Throughout all those incidents and interactions, the film is primarily concerned with Martha, with her withdrawal from the world, with her pent-up directionless rage, her guilt, her helplessness and with the extremely ordinary ways she tries to process a grief so large it blots out the sun and throws everyone around into a kind of defocused blur. It’s truly unusual to find a film – at least since the days of John Cassavetes‘ partnership with Gena Rowlands – with this much quiet confidence that the minute observation of a remarkable yet ordinary woman’s state of mind is story enough for a feature film. But Wéber’s writing and Kirby’s performance, working in concert with Mundruczó’s dazzling, multifaceted direction, Howard Shore‘s gorgeously mood-appropriate score and, again, Loeb’s drifting, searching, soulful camera together create, from so many disparate pieces, an entirely complete portrait, that even suggests further internal universes still to be explored, universes every one of us contains.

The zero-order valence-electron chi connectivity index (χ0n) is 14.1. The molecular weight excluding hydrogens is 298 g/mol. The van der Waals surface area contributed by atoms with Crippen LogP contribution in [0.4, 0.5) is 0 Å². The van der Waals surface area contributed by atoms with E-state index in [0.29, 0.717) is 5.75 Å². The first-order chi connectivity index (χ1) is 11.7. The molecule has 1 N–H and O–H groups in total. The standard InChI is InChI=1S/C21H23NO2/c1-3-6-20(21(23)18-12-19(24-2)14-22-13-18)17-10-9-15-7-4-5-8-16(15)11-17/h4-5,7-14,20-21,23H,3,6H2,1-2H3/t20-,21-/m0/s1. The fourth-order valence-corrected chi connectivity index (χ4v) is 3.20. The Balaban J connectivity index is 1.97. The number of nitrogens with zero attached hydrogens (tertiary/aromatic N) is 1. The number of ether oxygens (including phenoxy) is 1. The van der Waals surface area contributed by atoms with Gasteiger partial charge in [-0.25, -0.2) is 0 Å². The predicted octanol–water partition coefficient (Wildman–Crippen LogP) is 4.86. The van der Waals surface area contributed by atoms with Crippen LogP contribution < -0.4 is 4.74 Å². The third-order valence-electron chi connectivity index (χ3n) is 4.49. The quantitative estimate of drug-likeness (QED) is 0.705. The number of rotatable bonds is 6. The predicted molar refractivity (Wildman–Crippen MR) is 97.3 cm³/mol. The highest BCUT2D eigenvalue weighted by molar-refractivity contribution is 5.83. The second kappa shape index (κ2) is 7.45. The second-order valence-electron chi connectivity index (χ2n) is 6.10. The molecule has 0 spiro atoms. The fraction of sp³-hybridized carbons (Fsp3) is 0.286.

There are moments that in any other film might seem contrived, or at least overly swollen with symbolism – the aforementioned apple seeds, the smashing of a picture frame, the misspelling of a name, the last-minute trip to the photo store. But here they’re knitted seamlessly in with the everyday, mundane facts of life, of washing up and going for a run, of post-pregnancy diapers and idle arguments about the White Stripes, so that it doesn’t feel like they are contrivances at all. And perhaps the most radical thing: these little scenes build as a slow accretion to Martha’s final act, which is of such grace and goodness that it may, if you’re like me, make you a little dizzy with joy (why is it we assume that stories of any depth must necessarily end on a down beat?). “Pieces of a Woman” dares to end in optimism, even in the aftermath of despair, because it understands how jealously we guard and nurture our grief when it feels like the only piece we have left of someone we loved. But equally it understands that sometimes, with borderline miraculous suddenness, when the sand in some invisible internal hourglass has finally run out, the grief itself will tell us that it’s time to let it go. [A]